You may want to set a personal goal. It’s important to keep your goal challenging but realistic. Just finishing a race is a worthy accomplishment. You can also commit to finishing the race without walking or try to set a consistent pace without slowing in the second half.
Eat wisely. The week before the race, stick to a balanced diet of lean protein, vegetables, and carbohydrates. Don’t try new foods close to race day, as this may upset your digestive system.
There’s no need to “carbo-load.” Filling up on pasta helps store energy for longer races such as marathons. For shorter races, too many carbohydrates are likely to leave you feeling bogged down.
Don’t sprint out of the gate. For the first mile, run about 5-10 seconds per mile slower than your goal pace. For the second, boost yourself to goal pace. During the final mile — and only the final mile — aim to run faster than your goal pace, or at least try to stay at the same speed.
Don’t stress out. This is supposed to be fun!
Proper preparation will set you up for a fantastic first 5K. It’s a fun and accessible challenge that can serve as an excellent springboard to a rewarding running career.The right gear will help maximize comfort and performance for every training session and race day. Now get started!
Justover a year ago, runners’ lives (and the lives of everybody else) were thrown into disarray when the COVID-19 pandemic swept across the world. Businesses closed, gyms shuttered, and social distancing mandates forced most runners to adjust their routines. One year later, life is slowly returning to normal. But most of us still live with the repercussionsof the pandemic.
How COVID Has Changed the Way We Run
While some of these changes will disappear as states ease restrictions and gyms reopen, others may stick around for a long time. Here’s a look at how the pandemic has changed the way we run:
Running has become a solo activity
Cross-training is more complex
Running with masks is commonplace
We stopped officially racing during COVID
Gyms closed, and everyone started running
Running became a solo activity.
Before the pandemic, many of us joined group runs or teamed up with friends to boost motivation. Then social distancing mandates complicated gatherings. Even those who felt comfortable running with other people still had to cope with six-foot distance requirements, limits on group size, and making space for others on narrow trails. While many runners enjoy solitude, these mandates were more challenging for those who thrive on support and encouragement. Fortunately,online fitness communitiesoffer camaraderie and help boost motivation.
Cross-training became more complicated.
For avid runners, cross-training is a crucial part of staying in top shape. Weight-lifting, swimming, and yoga are some of the best forms of cross-training, but many require a gym membership or access to classes and expensive equipment. When gyms closed, runners needed to find new options. Fortunately, anyone can search online and find a plethora of yoga, barre, and pilates classes. Some runners turned to at-home training with smart equipment. Many lifestyle activities also engage the right muscles: walking the dog, playing with kids, gardening, and home improvement. Some have found they prefer these activities and may choose not to renew their gym memberships.
We started wearing masks.
Most states added mandates that required people towear a mask outdoorswhenever they couldn’t maintain 6 feet of distance from others. For runners on crowded city streets and trails, this meant wearing a mask much of the time, which brought new challenges:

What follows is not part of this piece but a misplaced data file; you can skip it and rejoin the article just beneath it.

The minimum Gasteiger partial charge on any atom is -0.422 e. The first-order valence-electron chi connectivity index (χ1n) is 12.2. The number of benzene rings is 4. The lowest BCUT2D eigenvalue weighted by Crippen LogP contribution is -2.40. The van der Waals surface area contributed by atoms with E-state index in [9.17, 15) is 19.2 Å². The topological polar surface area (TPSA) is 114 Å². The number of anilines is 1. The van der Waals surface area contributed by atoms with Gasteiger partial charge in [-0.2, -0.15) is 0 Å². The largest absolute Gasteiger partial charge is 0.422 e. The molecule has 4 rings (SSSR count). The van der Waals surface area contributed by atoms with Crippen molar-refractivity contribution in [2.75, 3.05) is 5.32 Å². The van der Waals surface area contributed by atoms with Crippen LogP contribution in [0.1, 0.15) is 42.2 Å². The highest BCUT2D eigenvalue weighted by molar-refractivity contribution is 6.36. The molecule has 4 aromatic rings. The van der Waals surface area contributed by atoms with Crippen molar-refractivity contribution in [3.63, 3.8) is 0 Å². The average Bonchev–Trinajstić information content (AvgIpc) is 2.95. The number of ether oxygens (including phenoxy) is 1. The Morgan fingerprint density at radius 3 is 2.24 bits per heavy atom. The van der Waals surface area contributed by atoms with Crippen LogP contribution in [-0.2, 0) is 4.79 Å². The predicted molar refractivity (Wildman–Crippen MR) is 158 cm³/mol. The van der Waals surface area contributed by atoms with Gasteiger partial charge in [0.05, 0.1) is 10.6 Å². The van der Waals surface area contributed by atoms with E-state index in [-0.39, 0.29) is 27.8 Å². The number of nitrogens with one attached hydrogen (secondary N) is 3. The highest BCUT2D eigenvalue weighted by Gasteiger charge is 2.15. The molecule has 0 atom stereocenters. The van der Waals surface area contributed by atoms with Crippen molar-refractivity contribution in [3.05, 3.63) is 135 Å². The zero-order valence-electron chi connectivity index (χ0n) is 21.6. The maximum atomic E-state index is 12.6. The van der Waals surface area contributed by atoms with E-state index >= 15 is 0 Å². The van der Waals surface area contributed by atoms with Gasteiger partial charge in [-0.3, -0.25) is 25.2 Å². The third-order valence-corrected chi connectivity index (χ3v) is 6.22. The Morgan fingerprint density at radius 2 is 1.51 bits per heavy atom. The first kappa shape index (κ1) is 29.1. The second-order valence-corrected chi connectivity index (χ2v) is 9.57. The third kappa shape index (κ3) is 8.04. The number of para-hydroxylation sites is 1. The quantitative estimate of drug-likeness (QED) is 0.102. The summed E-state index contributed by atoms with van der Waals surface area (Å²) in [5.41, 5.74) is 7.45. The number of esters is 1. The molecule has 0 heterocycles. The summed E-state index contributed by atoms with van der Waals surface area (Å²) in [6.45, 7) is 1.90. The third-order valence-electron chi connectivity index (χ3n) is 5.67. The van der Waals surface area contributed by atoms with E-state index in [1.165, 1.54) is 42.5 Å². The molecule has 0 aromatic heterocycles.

A feeling of restricted breathing and reduced airflow.
Skin irritation and acne.
Feeling overheated and sweating more profusely.
It’s safe to say nobody enjoys wearing a mask, but some people feel safer knowing others are wearing them. As mandates remain in place, it’s courteous to keep a mask or buff on hand, even on mountain trails and other areas with fewer people. But as transmission rates drop and state restrictions end, most runners will likely be grateful to leave their masks at home.
Races were canceled.
For many runners, the loss of races had a devastating emotional impact. Throughout 2020, spring, summer, and fall events were slashed from the calendar. Many runners felt lost without a goal to focus their training and reward their hard work. The pandemic was even harder on race organizers, who faced financial hardships and drawn-out uncertainties. Both runners and organizers were able to fill some of the gaps with “go at your own pace”virtual races. Still, many people found it difficult to perform at their highest level without the camaraderie and support of an in-person event. Now, as restrictions ease, in-person races are slowly returning. Runners must still navigate their own comfort levels with groups and traveling. It may be years before racing returns to pre-pandemic levels. But there is hope on the horizon as fall races open for registration. And the boom of virtual racing provides another avenue for novice runners who may feel that traditional races are intimidating, unwelcoming, or uncomfortable.
Running became more popular.
Studieshave shown that more people started working out during the pandemic as non-exercisers committed to healthier lifestyles. When office employees started working remotely, reduced commute times and more flexible schedules gave occasional runners more time to train. And as gyms closed, some fitness buffs took up running for the first time. Fewer social commitments gave avid runners more time and energy to focus on training.Runningremains one of the most accessible physical activities because it doesn’t require special equipment or skills. All you need are a good pair of shoes. There are even free apps for virtual group runs and training plans to guide runners on their chosen path.